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The Language of Dissent: Edward Schillebeeckx on the Crisis of Authority in the Catholic Church [Paperback]

By Kroonm Thompson (Author), Daniel Speed Thompson (Author) & Edward Schillebeeckx (Foreword by)
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Item description for The Language of Dissent: Edward Schillebeeckx on the Crisis of Authority in the Catholic Church by Kroonm Thompson, Daniel Speed Thompson & Edward Schillebeeckx...

Written in the context of a decades-long struggle between progressive theologians and the magisteriuma struggle symptomatic of the current and wider crisis in the Roman Catholic Church - The Language of Dissent uses the theology of Edward Schillebeeckx as it has evolved and developed to analyze fundamental questions of authority and dissent in the church. Daniel Speed Thompson's approach to the issue of authority is unique in that he reflects not only on the character of the church but also on the very nature of salvation, revelation, and theological language.

Citations And Professional Reviews
The Language of Dissent: Edward Schillebeeckx on the Crisis of Authority in the Catholic Church by Kroonm Thompson, Daniel Speed Thompson & Edward Schillebeeckx has been reviewed by professional book reviewers and journalists at the following establishments -
  • Choice - 03/01/2004 page 1314

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Item Specifications...

Studio: University of Notre Dame Press
Pages   256
Est. Packaging Dimensions:   Length: 8.98" Width: 6.12" Height: 0.78"
Weight:   0.85 lbs.
Binding  Softcover
Release Date   Jul 30, 2003
Publisher   University of Notre Dame Press
Edition  New  
ISBN  0268033595  
ISBN13  9780268033590  

Availability  0 units.

More About Kroonm Thompson, Daniel Speed Thompson & Edward Schillebeeckx

Register your artisan biography and upload your photo! Ken Thompson is a plant ecologist and Honorary Senior Lecturer in the Department of Animal and Plant Sciences at the University of Sheffield. He writes regularly on the science of gardening for <i>Organic Gardening</i> magazine.

Kroonm Thompson has published or released items in the following series...
  1. Dover Books on Biology

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Product Categories

1Books > Subjects > Religion & Spirituality > Christianity > Catholicism > General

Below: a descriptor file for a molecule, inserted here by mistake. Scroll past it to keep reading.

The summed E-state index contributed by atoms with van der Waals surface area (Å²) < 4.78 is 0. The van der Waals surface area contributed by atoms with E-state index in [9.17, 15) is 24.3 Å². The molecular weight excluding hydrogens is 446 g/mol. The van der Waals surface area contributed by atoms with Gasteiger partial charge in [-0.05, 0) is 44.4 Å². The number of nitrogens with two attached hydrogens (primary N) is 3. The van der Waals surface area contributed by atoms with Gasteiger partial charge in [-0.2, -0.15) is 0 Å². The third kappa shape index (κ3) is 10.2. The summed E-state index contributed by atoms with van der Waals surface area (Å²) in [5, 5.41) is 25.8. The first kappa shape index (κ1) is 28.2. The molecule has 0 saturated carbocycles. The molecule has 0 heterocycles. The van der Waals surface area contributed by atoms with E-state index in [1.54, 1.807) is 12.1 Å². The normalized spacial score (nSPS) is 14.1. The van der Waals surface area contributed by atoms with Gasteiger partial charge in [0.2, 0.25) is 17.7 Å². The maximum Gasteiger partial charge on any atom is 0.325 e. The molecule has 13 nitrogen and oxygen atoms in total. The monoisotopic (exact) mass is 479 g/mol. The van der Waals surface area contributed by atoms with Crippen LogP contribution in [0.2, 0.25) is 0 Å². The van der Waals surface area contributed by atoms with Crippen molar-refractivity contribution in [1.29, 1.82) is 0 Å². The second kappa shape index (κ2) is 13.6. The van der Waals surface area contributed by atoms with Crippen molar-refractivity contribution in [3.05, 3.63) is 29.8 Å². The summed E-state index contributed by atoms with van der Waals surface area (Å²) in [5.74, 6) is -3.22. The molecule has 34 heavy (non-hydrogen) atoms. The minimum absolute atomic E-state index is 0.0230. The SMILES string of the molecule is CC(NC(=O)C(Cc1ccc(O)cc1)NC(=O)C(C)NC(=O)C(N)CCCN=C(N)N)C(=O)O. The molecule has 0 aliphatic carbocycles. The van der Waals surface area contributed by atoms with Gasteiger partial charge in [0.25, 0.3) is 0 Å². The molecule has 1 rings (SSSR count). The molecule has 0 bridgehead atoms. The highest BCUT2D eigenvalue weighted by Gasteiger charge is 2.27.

2Books > Subjects > Religion & Spirituality > Christianity > Catholicism > Roman Catholicism
3Books > Subjects > Religion & Spirituality > Christianity > Catholicism
4Books > Subjects > Religion & Spirituality > Christianity > Christian Living > General
5Books > Subjects > Religion & Spirituality > Christianity > Christian Living
6Books > Subjects > Religion & Spirituality > Christianity > Church History > Church History
7Books > Subjects > Religion & Spirituality > Christianity > Reference > Bible > General
8Books > Subjects > Religion & Spirituality > Christianity > Theology > Ecclesiology

Reviews - What do customers think about The Language of Dissent: Edward Schillebeeckx on the Crisis of Authority in the Catholic Church?

Most interesting is Prof. Speed Thompson's concept of "nonantithetical dialectic" in the later Schillebeeckx  Aug 3, 2007
Gratefully Professor Thompson brings the evolving theology of the Reverend Father Edward Schillebeeckx into its larger and contemporary philosophical context, much as the great Father Schillebeeckx himself brings the absolute and eternal truths of our Faith into the context and language of our post-modern times. Unfortunately they bring it into the most elevated language of our academic worlds, and not that used and understood by the vast mass of our post-literate times.

I was especially impressed by Prof. Speed Thompson's formulation of the phrase "nonantithetical dialectic" to describe the nonconfrontational complementarity of the theological dynamics described so deeply by Father Schillebeeckx. Thus we use the language of Twentieth century philosophy in order to describe the zenith of our twentieth century theology.